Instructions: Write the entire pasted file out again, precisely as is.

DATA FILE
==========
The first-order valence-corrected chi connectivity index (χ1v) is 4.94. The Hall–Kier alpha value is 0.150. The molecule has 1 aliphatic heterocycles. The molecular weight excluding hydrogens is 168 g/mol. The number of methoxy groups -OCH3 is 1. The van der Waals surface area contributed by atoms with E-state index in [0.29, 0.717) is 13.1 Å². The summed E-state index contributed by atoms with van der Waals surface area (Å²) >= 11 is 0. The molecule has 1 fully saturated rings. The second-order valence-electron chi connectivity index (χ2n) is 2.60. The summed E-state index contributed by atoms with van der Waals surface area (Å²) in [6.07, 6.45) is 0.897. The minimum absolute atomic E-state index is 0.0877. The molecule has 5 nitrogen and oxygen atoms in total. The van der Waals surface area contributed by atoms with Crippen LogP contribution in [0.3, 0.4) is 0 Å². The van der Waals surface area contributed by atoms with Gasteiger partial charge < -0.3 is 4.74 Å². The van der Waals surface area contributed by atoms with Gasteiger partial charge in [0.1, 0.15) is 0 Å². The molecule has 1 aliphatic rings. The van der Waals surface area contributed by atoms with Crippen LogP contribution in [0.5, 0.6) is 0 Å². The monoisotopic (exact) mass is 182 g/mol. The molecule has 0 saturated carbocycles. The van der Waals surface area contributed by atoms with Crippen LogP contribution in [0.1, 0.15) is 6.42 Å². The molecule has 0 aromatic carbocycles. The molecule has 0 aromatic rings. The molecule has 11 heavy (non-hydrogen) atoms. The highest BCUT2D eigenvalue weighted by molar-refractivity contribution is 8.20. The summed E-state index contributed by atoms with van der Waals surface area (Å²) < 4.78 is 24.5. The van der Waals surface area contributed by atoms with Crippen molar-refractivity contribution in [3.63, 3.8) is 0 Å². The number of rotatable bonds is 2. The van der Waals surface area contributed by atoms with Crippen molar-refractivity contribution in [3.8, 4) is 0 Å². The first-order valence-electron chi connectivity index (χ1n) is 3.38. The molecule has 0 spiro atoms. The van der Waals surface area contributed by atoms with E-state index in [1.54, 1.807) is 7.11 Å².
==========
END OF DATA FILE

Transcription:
The first-order valence-corrected chi connectivity index (χ1v) is 4.94. The Hall–Kier alpha value is 0.150. The molecule has 1 aliphatic heterocycles. The molecular weight excluding hydrogens is 168 g/mol. The number of methoxy groups -OCH3 is 1. The van der Waals surface area contributed by atoms with E-state index in [0.29, 0.717) is 13.1 Å². The summed E-state index contributed by atoms with van der Waals surface area (Å²) >= 11 is 0. The molecule has 1 fully saturated rings. The second-order valence-electron chi connectivity index (χ2n) is 2.60. The summed E-state index contributed by atoms with van der Waals surface area (Å²) in [6.07, 6.45) is 0.897. The minimum absolute atomic E-state index is 0.0877. The molecule has 5 nitrogen and oxygen atoms in total. The van der Waals surface area contributed by atoms with Crippen LogP contribution in [0.3, 0.4) is 0 Å². The van der Waals surface area contributed by atoms with Gasteiger partial charge < -0.3 is 4.74 Å². The van der Waals surface area contributed by atoms with Gasteiger partial charge in [0.1, 0.15) is 0 Å². The molecule has 1 aliphatic rings. The van der Waals surface area contributed by atoms with Crippen LogP contribution in [0.5, 0.6) is 0 Å². The monoisotopic (exact) mass is 182 g/mol. The molecule has 0 saturated carbocycles. The van der Waals surface area contributed by atoms with Crippen LogP contribution in [0.1, 0.15) is 6.42 Å². The molecule has 0 aromatic carbocycles. The molecule has 0 aromatic rings. The molecule has 11 heavy (non-hydrogen) atoms. The highest BCUT2D eigenvalue weighted by molar-refractivity contribution is 8.20. The summed E-state index contributed by atoms with van der Waals surface area (Å²) < 4.78 is 24.5. The van der Waals surface area contributed by atoms with Crippen molar-refractivity contribution in [3.63, 3.8) is 0 Å². The number of rotatable bonds is 2. The van der Waals surface area contributed by atoms with Crippen molar-refractivity contribution in [3.8, 4) is 0 Å². The first-order valence-electron chi connectivity index (χ1n) is 3.38. The molecule has 0 spiro atoms. The van der Waals surface area contributed by atoms with E-state index in [1.54, 1.807) is 7.11 Å².